Despite that, on the whole I’d say that The Catered Affair has a great eye for detail. I love, for example, how the light bulb hanging in the Hurley’s kitchen flickers when someone shuts the door to the ice box, or how a fellow tenant just happens to be carrying groceries upstairs when the Hurleys are about to start arguing. And I appreciate how, when the family is looking for a banquet hall to rent, the filmmakers decide to have someone sweeping up paper streamers from a previous engagement. The film’s world feels lived in, and if there’s one sense any kitchen sink drama must achieve, it’s that. For all the film’s faults, I’ve seen seen few classic Hollywood pictures that manage to capture daily life so effortlessly.

Seeing the Beating Heart: Adapting Poe’s “The Tell-Tale Heart” for Film

As as adaptation of Edgar Allan Poe’s short story, The Tell-Tale Heart (dir. Jules Dassin, 1941) strays a fair bit from its source material’s plot, mostly in terms of resolving ambiguities. Notably, whereas Poe’s story (which you can read here) leaves both the narrator’s motive and his relationship to the old man ambiguous, Dassin’s short film casts the protagonist (played by Joseph Schildkraut) as a decades-long victim of abuse who is suddenly driven to kill his alleged caretaker (Roman Bohnen). And I will say up front that I believe that additional information ultimately weakens Dassin’s The Tell-Tale Heart as a work. The uncertainty that surrounds the narrator’s account of the crime, so central to the original story, is lost in the process and replaced with a fairly mundane tale of revenge.

However, while the short film is not the best translation of Poe’s plot, I think Dassin and his crew capture something far more important about the source material. They find ways to bring the narrator’s mental state to the screen.

Before we can talk about how the filmmakers accomplish that task, we need to talk about Poe’s story. The opening lines of “The Tell-Tale Heart” give the reader an immediate sense of how the narrator perceives the events he’s lived through. And when I say “perceive,” I mean that in a literal sense, for the narrator is keenly aware of his senses:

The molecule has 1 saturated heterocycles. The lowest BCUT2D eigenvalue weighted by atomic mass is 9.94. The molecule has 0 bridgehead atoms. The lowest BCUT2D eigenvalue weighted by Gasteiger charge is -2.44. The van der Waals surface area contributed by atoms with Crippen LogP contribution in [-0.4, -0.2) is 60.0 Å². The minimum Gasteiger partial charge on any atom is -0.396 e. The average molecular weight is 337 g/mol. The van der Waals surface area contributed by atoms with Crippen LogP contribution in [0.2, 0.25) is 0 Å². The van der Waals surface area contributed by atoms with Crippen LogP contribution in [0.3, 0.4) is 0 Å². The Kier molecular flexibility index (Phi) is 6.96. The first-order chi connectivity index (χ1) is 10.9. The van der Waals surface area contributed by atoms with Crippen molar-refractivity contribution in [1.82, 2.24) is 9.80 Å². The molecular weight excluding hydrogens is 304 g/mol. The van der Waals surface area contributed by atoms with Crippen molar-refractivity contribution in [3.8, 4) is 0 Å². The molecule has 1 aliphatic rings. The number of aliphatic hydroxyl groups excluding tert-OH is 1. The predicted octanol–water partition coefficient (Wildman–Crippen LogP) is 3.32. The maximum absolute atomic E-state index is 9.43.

True! –nervous –very, very dreadfully nervous I had been and am; but why will you say that I am mad? The disease had sharpened my senses  –not destroyed –not dulled them. Above all was the sense of hearing acute. I heard all things in the heaven and in the earth. I heard many things in hell. How, then, am I mad?

For those of you who have read the story, you know why that fine sense of hearing is significant: the narrator would have gotten away with the old man’s murder if he hadn’t heard the sound of the old man’s beating heart beneath the floorboards. That heartbeat from beyond the grave is almost certainly a manifestation of the narrator’s guilty conscience, but what makes the narrator’s breakdown palpable is the possibility that what he’s hearing is real. And if there’s one type of sensation which language is best able to convey to the reader, it’s sound.

“The Tell-Tale Heart” is remarkably vague on the visual aspects of the story, with the old man’s eye (“the eye of a vulture –a pale blue eye, with a film over it”) being the one standout detail. The rest of the story’s world is sketchy, with some floorboards here, a bathtub there, but nothing too evocative. By contrast, the story’s soundscape is incredibly vivid. The beating heart is likened to “such a sound as a watch makes when enveloped in cotton” (incessant, but muffled), while the old man tries to pass off the creaking in his room as “the wind in the chimney,” “a mouse crossing the floor,” and “a cricket which has made a single chirp.” There’s nothing vague about this material; Poe’s imagery is detailed and specific.

Still, all the above devices work on the level of labeling, rather than evoking. Intellectually, I can understand what a muffled watch or a scurrying mouse sounds like, but the phrases used to describe them don’t necessarily make one feel those sounds. No, Poe achieves that feat through the rhythm of his prose and the repetition of words and phrases. Much of the story relies on short, staccato sentences and parallel syntax, which suggest the regular beat of the human heart. The block quote above provides some obvious examples: “very, very dreadfully,” “not destroyed…not dulled…,” “I heard…I heard…,” etc. But this dark music works in more subtle ways, too. Consider the start of the third paragraph. The short, even sentences are readily apparent, but note the driving meter as well: “Now this is the point. You fancy me madMadmen know nothing. But you should have seen me.” Read aloud, this stretch of two-beat sentences is, well, maddening. Imagine, then, what reciting the whole story must feel like.

That ceaseless rhythm is, I think, central to feeling the narrator’s mental state, and not merely to understanding it. Just as the narrator becomes fixated on the beating heart, on his guilty conscience, so the reader becomes fixated on the beating heart of the prose. More than the murderous act or the narrator’s madness, that is the true horror of “The Tell-Tale Heart.” So how do the filmmakers preserve that rhythm through the adaptation process?